Trump open to extending China trade deadline

Containers are seen at the Yangshan Deep Water Port in Shanghai China

Containers are seen at the Yangshan Deep Water Port in Shanghai China

A new round of trade talks between the US and China begins in Beijing this week, with both sides hoping to reach a trade deal by the end of this month.

US officials have said March 1st is a hard deadline, but President Trump has suggested a possible extension if progress was being made.

US Trade Representative Robert Lighthizer and Treasury Secretary Steven Mnuchin will lead the US delegation for the third round of talks on Thursday and Friday in Beijing. "I could see myself letting that slide for a little while", Trump said at the White House.

US and Chinese officials expressed hopes that a new round of talks would bring them closer to easing their seven-month trade war, but a US Navy mission through the disputed South China Sea cast a shadow over the negotiations in Beijing, Reuters reports.

But at the same time, Trump says he's not inclined to do that. However, amid pressure from the business community for the two sides to resolve the dispute, CNBC cited a senior administration official saying the March 1 deadline could be pushed back.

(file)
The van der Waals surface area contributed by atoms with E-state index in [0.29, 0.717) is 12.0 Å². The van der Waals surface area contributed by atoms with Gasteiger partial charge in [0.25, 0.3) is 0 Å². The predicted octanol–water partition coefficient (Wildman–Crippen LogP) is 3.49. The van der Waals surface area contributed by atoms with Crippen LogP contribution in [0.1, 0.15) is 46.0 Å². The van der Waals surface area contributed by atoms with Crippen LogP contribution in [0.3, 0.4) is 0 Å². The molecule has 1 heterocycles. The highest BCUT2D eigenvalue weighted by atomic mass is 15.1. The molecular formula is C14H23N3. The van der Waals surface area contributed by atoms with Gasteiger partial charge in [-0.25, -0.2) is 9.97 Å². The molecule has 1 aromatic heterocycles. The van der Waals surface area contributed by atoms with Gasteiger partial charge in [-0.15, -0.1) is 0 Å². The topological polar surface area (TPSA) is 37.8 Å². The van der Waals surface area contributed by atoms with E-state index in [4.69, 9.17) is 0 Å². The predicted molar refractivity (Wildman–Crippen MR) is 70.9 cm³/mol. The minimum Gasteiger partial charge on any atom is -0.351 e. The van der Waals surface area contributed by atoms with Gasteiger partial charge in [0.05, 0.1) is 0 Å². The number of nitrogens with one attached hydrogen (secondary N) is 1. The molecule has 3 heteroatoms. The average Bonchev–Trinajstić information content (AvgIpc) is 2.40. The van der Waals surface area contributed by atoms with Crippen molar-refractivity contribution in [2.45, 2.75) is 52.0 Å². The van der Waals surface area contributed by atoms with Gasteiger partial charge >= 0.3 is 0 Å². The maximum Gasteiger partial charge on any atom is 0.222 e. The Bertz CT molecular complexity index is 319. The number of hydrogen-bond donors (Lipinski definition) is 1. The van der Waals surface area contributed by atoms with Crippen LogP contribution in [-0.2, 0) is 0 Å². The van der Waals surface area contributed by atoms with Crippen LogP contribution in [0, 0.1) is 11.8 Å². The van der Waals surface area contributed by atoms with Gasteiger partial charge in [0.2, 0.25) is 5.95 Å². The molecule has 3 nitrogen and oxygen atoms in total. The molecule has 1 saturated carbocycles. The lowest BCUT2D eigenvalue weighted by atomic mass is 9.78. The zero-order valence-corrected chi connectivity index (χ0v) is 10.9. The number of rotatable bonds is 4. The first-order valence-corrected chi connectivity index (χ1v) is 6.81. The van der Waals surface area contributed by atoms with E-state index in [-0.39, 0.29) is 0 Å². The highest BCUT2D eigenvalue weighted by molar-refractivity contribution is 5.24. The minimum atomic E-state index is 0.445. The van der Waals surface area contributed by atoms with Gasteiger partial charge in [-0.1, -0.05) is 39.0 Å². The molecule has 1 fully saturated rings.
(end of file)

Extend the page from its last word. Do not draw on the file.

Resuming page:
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Talks kicked off in Beijing with discussions among deputy-level officials on Monday before minister-level meetings later in the week.

If the two sides can not reach a deal by March 1, USA tariffs on $200 billion worth of Chinese imports are scheduled to increase to 25 percent from 10 percent. China will likely respond by raising tariffs on $60 billion worth of USA goods that it announced a year ago in retaliation.

While those purchases will provide relief to USA farmers, there has been no breakthrough on the structural issues separating the two nations, such as industrial policy, government subsidies, protection of intellectual property or forced transfers of technology.

But US stock markets were less enthusiastic about prospects for a deal, with any optimism overshadowed by concerns about another government shutdown and a diminished 2019 US corporate earnings outlook.

"The key is whether the USA and China can find common ground", said He Weiwen, a former commerce ministry official and now a senior fellow at the Center for China and Globalization, an independent research group.

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